Home Friday 5 5 Things You Need To Know About Pink Slime In Your Ground Beef

5 Things You Need To Know About Pink Slime In Your Ground Beef

by Erika Nicole Kendall

Last Friday, I decided to do the blog-in for Trayvon Martin, so I decided to scrap my Friday 5 post…until now. So, yes, I’m serving you Friday 5 on a Thursday. Don’t hold it against me, but yes. I know my days of the week.

I’m sure you’ve heard at least a teensy weeny bit about it by now (yes, that’s me, writing for Ebony), but it’s an important issue for you beef eaters out there.

What am I referring to? The nebulous “pink slime,” of course. Here, listed for you, are five important tidbits you need to understand about pink slime, your beef, and what you need to do in order to avoid it.

1. Pink slime is, to put it bluntly, the connective tissues, fatty trimmings and leftover animal scraps that come from outside of the animal’s carcass that were originally relegated to pet food. If you’re familiar with the “marbling” in a steak, then you’re familiar with “connective tissue.”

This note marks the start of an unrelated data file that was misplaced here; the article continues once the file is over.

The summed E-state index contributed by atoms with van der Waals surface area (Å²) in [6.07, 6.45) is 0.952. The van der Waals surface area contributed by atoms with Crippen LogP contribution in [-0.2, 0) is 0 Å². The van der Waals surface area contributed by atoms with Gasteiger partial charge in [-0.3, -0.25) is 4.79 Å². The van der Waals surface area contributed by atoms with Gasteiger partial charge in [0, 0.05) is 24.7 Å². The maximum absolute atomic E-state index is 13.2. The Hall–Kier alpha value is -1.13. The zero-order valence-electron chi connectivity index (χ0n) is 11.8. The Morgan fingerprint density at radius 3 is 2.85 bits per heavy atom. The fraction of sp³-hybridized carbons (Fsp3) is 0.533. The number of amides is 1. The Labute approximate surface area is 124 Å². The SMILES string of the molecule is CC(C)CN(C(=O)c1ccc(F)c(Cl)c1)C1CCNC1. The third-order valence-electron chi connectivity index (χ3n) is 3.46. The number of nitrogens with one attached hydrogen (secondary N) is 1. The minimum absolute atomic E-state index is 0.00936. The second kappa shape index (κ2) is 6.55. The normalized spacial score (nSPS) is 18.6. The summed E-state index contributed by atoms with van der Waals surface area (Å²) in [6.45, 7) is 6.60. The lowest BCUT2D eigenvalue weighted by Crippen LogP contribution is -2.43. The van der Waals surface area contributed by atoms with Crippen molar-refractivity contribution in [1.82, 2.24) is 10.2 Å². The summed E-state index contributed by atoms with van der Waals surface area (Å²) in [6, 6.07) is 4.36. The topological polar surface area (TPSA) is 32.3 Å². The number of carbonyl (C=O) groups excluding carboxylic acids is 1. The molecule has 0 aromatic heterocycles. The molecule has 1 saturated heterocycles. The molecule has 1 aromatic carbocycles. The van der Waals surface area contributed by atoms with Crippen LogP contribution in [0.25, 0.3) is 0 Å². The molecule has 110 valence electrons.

According to ABC News:

The “pink slime” is made by gathering waste trimmings, simmering them at low heat so the fat separates easily from the muscle, and spinning the trimmings using a centrifuge to complete the separation. Next, the mixture is sent through pipes where it is sprayed with ammonia gas to kill bacteria. The process is completed by packaging the meat into bricks. Then, it is frozen and shipped to grocery stores and meat packers, where it is added to most ground beef.

Lovingly referred to as either “lean finely textured beef” or “boneless lean beef trimmings,” the pink slime originated as a solution to the problem of ground beef being overrun with bacteria. The “benefit,” if you will, that the slime provided was that it was pumped with enough ammonia that it was capable of sterilizing the ground beef, thus effectively eliminating the bacteria “to the same degree as if you cooked the product.”